This analysis was first available to Bloomberg Government subscribers.
Sen. Bernie Sanders is putting some of his popularity with Democrats on the line in Illinois, where on Thursday he took up sides against an incumbent congressman.
“Marie Newman has made it clear that she will be a champion for working families in Illinois, which is why I am proud to support her campaign” Sanders (I-Vt.) said in the endorsement announcement.
Political newcomer Newman is running in the March 20 Democratic primary against seven-term Rep. Dan Lipinski.
Two years ago, Democratic primary voters in Lipinski’s district favored Sanders over Hillary Clinton, so the endorsement will become a test of whether the “feel the Bern” fervor of 2016 can help other candidates in 2018.
A poll conducted last week for a group supporting Newman found a close race.
Raleigh, NC-based Public Policy Polling, which uses automated telephone surveys, said 43 percent of respondents favored Lipinski compared with 41 percent who said they backed Newman, with 15 percent unsure.
NARAL Pro-Choice America commissioned the survey of 648 likely Democratic primary voters. It was conducted Feb. 27 and Feb. 28 and had a 3.9 percent margin of error, according to PPP.
Newman has secured the support of Planned Parenthood, the Human Rights Campaign, and MoveOn.org, as well as two of Lipinski’s congressional delegation colleagues, Reps. Jan Schakowsky and Luis Gutiérrez.
Key differentiators between the candidates are Obamacare — Lipinski voted against the final version — and abortion.
Lipinski is one of the leaders of the Bipartisan Congressional Pro-Life Caucus.
Social Issues v. Pocketbook Issues
Newman is a former marketing consultant and the founder of an anti-bullying nonprofit.
She has emphasized social issues, such as abortion and same-sex marriage. In an interview, she accused Lipinski of ignoring the views of his constituents.
“When you don’t understand the composition of the district, when you don’t poll, when you don’t do meet and greets, it’s a little tough to understand your district,” Newman said. “So people in the district are rightfully looking for someone who will engage with them and work with them as part of a team.”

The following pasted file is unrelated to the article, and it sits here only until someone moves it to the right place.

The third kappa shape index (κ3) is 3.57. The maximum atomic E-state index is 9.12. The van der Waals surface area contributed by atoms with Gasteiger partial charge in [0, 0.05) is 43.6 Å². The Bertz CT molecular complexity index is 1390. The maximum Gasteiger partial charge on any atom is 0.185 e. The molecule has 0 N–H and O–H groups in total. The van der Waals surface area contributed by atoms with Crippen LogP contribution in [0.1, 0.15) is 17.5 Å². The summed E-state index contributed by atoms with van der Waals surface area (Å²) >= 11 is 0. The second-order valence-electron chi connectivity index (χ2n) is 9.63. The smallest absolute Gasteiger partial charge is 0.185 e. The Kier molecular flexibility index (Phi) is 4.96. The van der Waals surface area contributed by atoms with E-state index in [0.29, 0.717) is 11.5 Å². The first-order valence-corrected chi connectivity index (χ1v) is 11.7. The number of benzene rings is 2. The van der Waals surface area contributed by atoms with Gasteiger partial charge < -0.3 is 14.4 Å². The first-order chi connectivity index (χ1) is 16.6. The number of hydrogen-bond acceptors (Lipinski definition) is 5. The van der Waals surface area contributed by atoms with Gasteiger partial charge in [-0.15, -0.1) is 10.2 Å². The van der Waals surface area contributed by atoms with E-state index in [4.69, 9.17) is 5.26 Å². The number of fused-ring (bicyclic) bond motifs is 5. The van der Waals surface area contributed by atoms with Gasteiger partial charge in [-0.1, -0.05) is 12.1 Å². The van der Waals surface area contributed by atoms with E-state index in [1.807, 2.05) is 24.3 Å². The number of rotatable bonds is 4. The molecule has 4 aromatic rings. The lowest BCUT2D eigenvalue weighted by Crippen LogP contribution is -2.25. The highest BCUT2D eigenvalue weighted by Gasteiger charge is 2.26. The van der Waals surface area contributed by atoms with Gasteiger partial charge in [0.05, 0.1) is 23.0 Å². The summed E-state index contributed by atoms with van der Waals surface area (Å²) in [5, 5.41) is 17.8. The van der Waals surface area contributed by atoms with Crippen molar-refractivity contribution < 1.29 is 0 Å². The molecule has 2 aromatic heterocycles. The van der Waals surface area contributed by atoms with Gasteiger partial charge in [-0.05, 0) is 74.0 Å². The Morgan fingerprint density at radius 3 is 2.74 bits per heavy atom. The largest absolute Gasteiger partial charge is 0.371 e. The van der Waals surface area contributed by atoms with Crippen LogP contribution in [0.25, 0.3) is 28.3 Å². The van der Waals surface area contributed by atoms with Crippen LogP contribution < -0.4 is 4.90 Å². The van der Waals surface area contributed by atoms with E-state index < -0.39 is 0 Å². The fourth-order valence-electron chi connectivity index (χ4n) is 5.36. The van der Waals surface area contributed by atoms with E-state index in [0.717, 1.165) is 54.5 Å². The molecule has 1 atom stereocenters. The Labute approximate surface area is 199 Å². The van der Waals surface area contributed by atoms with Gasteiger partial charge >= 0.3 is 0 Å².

Lipinski said he’s been a vigorous advocate on the pocketbook issues that are important to people in Chicago and the city’s southwest suburbs, and points to the backing of the Illinois AFL-CIO.
“I have focused, throughout my 13 plus years, on better jobs and taking care of the middle class,” he said in an interview. “The middle class keeps getting squeezed. The middle class needs a champion. That’s where I’ve always stood, that’s where I continue to stand and that’s the message I take out to the voters.”
The AFL-CIO has given Lipinski a 91 percent approval rating for votes important to labor and middle class voters, a lower score than the rest of the state’s Democrats.
Style, rather than substance, also could be at play, said Cynthia Canary, a founder of the non-partisan Illinois Campaign for Political Reform.
Lipinski has a low-key style that might work better in a general election than a primary fueled by activist voters, she said in an interview.
“He’s really bland. You don’t come back from his speeches all fired up,” she said. “He just doesn’t seize the voters’ imaginations.”
The 3rd Congressional District is safe turf for Democrats, so no matter who gets the nomination it probably won’t affect control of the House.
That makes it the perfect place for the Sanders wing of the party to try to show that it’s gaining strength as the clout of old-style political machines is waning, said Kent Redfield professor emeritus of political science at the University of Illinois at Springfield.
“Ward and township organizations are not as strong as they once were and there is less patronage,” Redfield said. “Traditional Democratic politics have been pretty non-ideological in a comparative sense. But now we see more progressive activity on the Democratic side.”
Also in the mix: more than a decade of grudge-holding on the part of some Democrats who resented the way Lipinski succeeded his father in Congress.
After 22 years office, William Lipinski easily won the 2004 primary. The elder Lipinski then retired, announcing his decision less than three months before the general election. His son replaced him on the general election ballot and won the seat.
Over the years, Lipinski has had only a handful of primary challengers and none since 2012.
The Democratic primary is the crucial vote in that district this year because the Illinois Republican Party failed to recruit a viable candidate, so by default the other major-party name on the November ballot will be Holocaust denier and white supremacist Arthur Jones.
The district has become more ethnically and racially diverse over the last decade.
It’s now about 33 percent Hispanic, 5.2 percent African-American and 4.2 percent Asian, according to the U.S. Census Bureau’s 2016 American Community Survey. In 2000, minorities comprised about a tenth of the district’s population.
“Lipinski might not be as good a fit for his district as he used to be,” Redfield said.
If you’re not a client, and would like to see BGOV in action, click here to request a demo.